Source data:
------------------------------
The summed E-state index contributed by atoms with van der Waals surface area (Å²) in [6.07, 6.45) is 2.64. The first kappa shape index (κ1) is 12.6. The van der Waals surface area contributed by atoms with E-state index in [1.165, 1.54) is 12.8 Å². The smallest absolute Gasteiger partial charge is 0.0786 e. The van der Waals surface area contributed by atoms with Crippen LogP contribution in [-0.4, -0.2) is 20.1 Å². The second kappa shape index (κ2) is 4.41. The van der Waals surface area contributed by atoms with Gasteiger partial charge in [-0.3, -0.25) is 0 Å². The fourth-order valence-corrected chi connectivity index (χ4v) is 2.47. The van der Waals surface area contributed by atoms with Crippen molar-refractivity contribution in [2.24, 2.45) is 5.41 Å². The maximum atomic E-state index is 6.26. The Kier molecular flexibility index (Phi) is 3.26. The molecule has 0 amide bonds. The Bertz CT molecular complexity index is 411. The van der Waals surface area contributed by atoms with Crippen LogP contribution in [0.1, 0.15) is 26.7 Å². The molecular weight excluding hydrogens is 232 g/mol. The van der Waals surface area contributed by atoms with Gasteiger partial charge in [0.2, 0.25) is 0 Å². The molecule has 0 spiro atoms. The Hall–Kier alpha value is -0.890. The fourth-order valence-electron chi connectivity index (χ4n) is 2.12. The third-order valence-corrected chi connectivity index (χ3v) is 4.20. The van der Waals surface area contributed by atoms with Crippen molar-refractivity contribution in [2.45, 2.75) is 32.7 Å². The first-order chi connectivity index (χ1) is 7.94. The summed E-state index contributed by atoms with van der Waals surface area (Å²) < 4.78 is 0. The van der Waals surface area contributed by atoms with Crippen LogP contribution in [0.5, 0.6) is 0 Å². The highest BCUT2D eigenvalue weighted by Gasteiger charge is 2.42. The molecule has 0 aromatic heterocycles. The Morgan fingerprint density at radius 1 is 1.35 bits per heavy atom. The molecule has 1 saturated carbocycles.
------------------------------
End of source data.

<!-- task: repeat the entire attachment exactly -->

The summed E-state index contributed by atoms with van der Waals surface area (Å²) in [6.07, 6.45) is 2.64. The first kappa shape index (κ1) is 12.6. The van der Waals surface area contributed by atoms with E-state index in [1.165, 1.54) is 12.8 Å². The smallest absolute Gasteiger partial charge is 0.0786 e. The van der Waals surface area contributed by atoms with Crippen LogP contribution in [-0.4, -0.2) is 20.1 Å². The second kappa shape index (κ2) is 4.41. The van der Waals surface area contributed by atoms with Gasteiger partial charge in [-0.3, -0.25) is 0 Å². The fourth-order valence-corrected chi connectivity index (χ4v) is 2.47. The van der Waals surface area contributed by atoms with Crippen molar-refractivity contribution in [2.24, 2.45) is 5.41 Å². The maximum atomic E-state index is 6.26. The Kier molecular flexibility index (Phi) is 3.26. The molecule has 0 amide bonds. The Bertz CT molecular complexity index is 411. The van der Waals surface area contributed by atoms with Crippen LogP contribution in [0.1, 0.15) is 26.7 Å². The molecular weight excluding hydrogens is 232 g/mol. The van der Waals surface area contributed by atoms with Gasteiger partial charge in [0.2, 0.25) is 0 Å². The molecule has 0 spiro atoms. The Hall–Kier alpha value is -0.890. The fourth-order valence-electron chi connectivity index (χ4n) is 2.12. The third-order valence-corrected chi connectivity index (χ3v) is 4.20. The van der Waals surface area contributed by atoms with Crippen molar-refractivity contribution in [2.45, 2.75) is 32.7 Å². The first-order chi connectivity index (χ1) is 7.94. The summed E-state index contributed by atoms with van der Waals surface area (Å²) < 4.78 is 0. The van der Waals surface area contributed by atoms with Crippen LogP contribution in [0.5, 0.6) is 0 Å². The highest BCUT2D eigenvalue weighted by Gasteiger charge is 2.42. The molecule has 0 aromatic heterocycles. The Morgan fingerprint density at radius 1 is 1.35 bits per heavy atom. The molecule has 1 saturated carbocycles.